I come across a lot of parents of non-verbal or minimally verbal children now who are considering using Sign Language as their main form of AAC. I have a lot to tell these parents, more than I can tell them in a few sentences in a forum or a private message. I decided a blog post was the best place to talk about my personal experience with Sign Language, and why, after almost a year of signing, we decided to give it up for good. I hope that by telling you what Sign Language was to me, as a parent of a child with complex communication issues, I can help you to parse out what it will (or won't) be for you.
At 16 months we brought Elanor to Early Intervention. She couldn't walk and she couldn't talk but somehow she still wasn't behind enough to get help. "You should try signing with her," they said, "teach her to sign 'more'." So I did, and I still consider that sweet little "more" sign to be her real first word. I remember sitting with her on the kitchen floor with a stack of teddy grahams asking "more cookie?" over and over again until I finally got my answer. It was an amazing moment for both of us, for which I am incredibly grateful. Who doesn't cherish their child's first word?
I am grateful to signing for other reasons, as well. It was through signing that Elanor first asked us to watch Blue’s Clues. Her first “dog” and “cat” signs hinted at her intense love for animals. I’m glad to have had an opportunity to have my 19 month old ask me very earnestly for cookies at 7 o’clock in the morning. I know not everyone is so lucky.
What we also gained from ASL was an early understanding of Elanor’s capability. Between 16 and 17 months Elanor picked up well over 100 signs. She showed me that she knew her colors and that she could make sentences. She could learn new words after only seeing them once in conversation. We learned that she was at least as capable of learning and communicating as an average neurotypical toddler. This knowledge is invaluable to the parent of a non-verbal child. Of course we are told to presume competence, but actually seeing that competence is what we long for more than anything. Signing gave us that.
There were many things that signing couldn’t give us, though. This became more obvious as time went on. Elanor still cannot count in ASL. She cannot tell you her ABC'S, although I know she knows them. She may try to tell you she "wants" something, but she is unable to make the sign for "want." A stranger wouldn't understand her sign for "horse," or "orange", or "eat." A stranger (who knew how to sign...a rare stranger indeed) would not understand almost anything she signs. Her difficulty in signing was one of the first, most obvious indications that she had a problem planning movements in places other than her mouth. Now this difficulty is more obvious and as I sit watching her struggle, and ultimately fail, to put on her socks I know that the nuanced movement required to sign fluently will likely never be possible for her. And yet this was hardly the biggest problem we faced when it came to Sign Language.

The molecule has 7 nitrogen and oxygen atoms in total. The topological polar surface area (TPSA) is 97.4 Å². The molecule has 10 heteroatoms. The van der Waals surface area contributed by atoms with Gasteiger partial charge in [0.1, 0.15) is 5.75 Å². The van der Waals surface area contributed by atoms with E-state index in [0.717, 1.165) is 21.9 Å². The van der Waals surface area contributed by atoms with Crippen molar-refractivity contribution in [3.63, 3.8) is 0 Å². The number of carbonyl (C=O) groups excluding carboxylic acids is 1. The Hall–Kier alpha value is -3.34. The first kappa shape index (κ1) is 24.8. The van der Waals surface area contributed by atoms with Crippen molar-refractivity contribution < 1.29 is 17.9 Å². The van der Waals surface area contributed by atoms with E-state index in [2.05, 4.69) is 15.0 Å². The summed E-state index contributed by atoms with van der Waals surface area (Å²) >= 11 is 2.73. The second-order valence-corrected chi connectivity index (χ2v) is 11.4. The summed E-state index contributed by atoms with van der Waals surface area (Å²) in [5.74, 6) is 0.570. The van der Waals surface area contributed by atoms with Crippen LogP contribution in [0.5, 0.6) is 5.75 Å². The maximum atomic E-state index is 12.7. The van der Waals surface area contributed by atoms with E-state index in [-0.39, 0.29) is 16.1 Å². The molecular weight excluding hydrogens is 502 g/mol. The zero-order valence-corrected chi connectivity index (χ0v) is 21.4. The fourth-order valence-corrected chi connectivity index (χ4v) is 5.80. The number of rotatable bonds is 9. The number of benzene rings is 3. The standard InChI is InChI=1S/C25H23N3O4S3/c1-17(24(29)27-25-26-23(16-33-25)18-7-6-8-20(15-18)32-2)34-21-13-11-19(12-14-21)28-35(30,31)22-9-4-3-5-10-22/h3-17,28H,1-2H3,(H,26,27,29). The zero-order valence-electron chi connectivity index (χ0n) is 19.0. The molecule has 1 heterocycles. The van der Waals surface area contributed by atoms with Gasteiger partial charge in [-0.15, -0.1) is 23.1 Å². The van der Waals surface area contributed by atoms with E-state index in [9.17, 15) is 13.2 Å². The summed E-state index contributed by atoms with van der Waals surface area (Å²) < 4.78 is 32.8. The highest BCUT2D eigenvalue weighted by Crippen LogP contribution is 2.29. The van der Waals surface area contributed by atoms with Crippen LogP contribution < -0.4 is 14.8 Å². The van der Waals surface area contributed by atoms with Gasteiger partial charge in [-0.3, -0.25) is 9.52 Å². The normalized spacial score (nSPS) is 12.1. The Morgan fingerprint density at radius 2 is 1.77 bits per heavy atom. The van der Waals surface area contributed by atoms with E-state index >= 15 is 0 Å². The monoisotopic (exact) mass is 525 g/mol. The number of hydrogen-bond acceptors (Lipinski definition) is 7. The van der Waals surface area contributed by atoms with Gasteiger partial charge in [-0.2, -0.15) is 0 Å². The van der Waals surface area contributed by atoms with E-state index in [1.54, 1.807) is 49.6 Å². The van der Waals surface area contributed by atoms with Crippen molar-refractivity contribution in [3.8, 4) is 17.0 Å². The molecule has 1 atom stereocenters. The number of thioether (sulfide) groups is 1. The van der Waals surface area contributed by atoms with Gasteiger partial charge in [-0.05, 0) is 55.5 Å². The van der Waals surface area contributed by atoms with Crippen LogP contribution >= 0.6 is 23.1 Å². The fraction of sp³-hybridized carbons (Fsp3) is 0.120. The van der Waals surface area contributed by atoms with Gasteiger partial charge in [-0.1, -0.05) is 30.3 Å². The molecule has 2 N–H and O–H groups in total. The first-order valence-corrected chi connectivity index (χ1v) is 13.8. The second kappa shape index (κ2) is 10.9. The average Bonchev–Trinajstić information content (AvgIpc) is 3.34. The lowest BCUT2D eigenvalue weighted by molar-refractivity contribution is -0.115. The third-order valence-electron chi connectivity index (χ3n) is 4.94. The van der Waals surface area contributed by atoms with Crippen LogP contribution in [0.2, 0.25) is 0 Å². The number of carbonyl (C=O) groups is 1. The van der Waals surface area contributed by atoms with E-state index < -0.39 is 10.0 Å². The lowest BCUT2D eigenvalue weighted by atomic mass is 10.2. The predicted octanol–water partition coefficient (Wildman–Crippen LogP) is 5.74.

This may seem incredibly selfish, but I think as the parent of a special needs child I am entitled to be selfish sometimes. The biggest problem that I had with ASL was the pressure that it put on me.
As I said earlier, in the four weeks between 16 and 17 months Elanor learned over 100 signs.
Let's restate that.
In the four weeks between 16 and 17 months I taught Elanor over 100 signs.
Let's restate that one more time.
In the four weeks between 16 and 17 months I learned considerably more than 100 signs.
I had to. I was her only source of words. It was an incredibly stressful time for me. Most of the almost one full year we relied on signing was incredibly stressful for me. To put it in perspective, let's say that your child, for whatever reason, cannot speak English. You are told that the only way they will ever be able to communicate is in Italian. Okay great, teach them Italian then! Go! Wait? You don't know Italian? Okay, here's a list of videos and books that you can use. No classes though. No one to teach your child directly. Nope, this is all on you.
Let's take this Italian analogy even further. Okay, so now spend day and night learning Italian in order to teach it to your child. Your child has picked up quite a bit of Italian from you at this point (good for you!) and you're out in the world, in public, say at a restaurant. The waiter asks your child what they want to eat and they answer in, you guessed it, Italian. Now you have to translate, and you will always have to translate. Anywhere you go, always. So you find that what you've done is taught your child a way to communicate with you and only you, and really, doesn't that kind of suck for both of you? Yes, yes it does.
The communication device is different though. It speaks English. I may have to spend time learning where the words are, but I already know all the grammar, and Elanor and I can find the words together. Her little fingers, although shaky, have created motor plans for these buttons and even if her movements aren't perfect, she can easily get her point across. I am confident that she could ask a stranger for a cookie if she had to, and that the stranger would understand her. The difference is night and day.
I will always be grateful for the many things Elanor was able to tell me when sign was her only means of communication, but I imagine that if she had used her device all along she would have been able to say many more things, and to many more people. In the end, Sign Language was good, but it was not good enough.
When you, as the parent of a non-verbal, hearing child, are looking for a communication solution I urge you to look beyond ASL and consider what else it out there. Ultimately, it will be easier on everyone.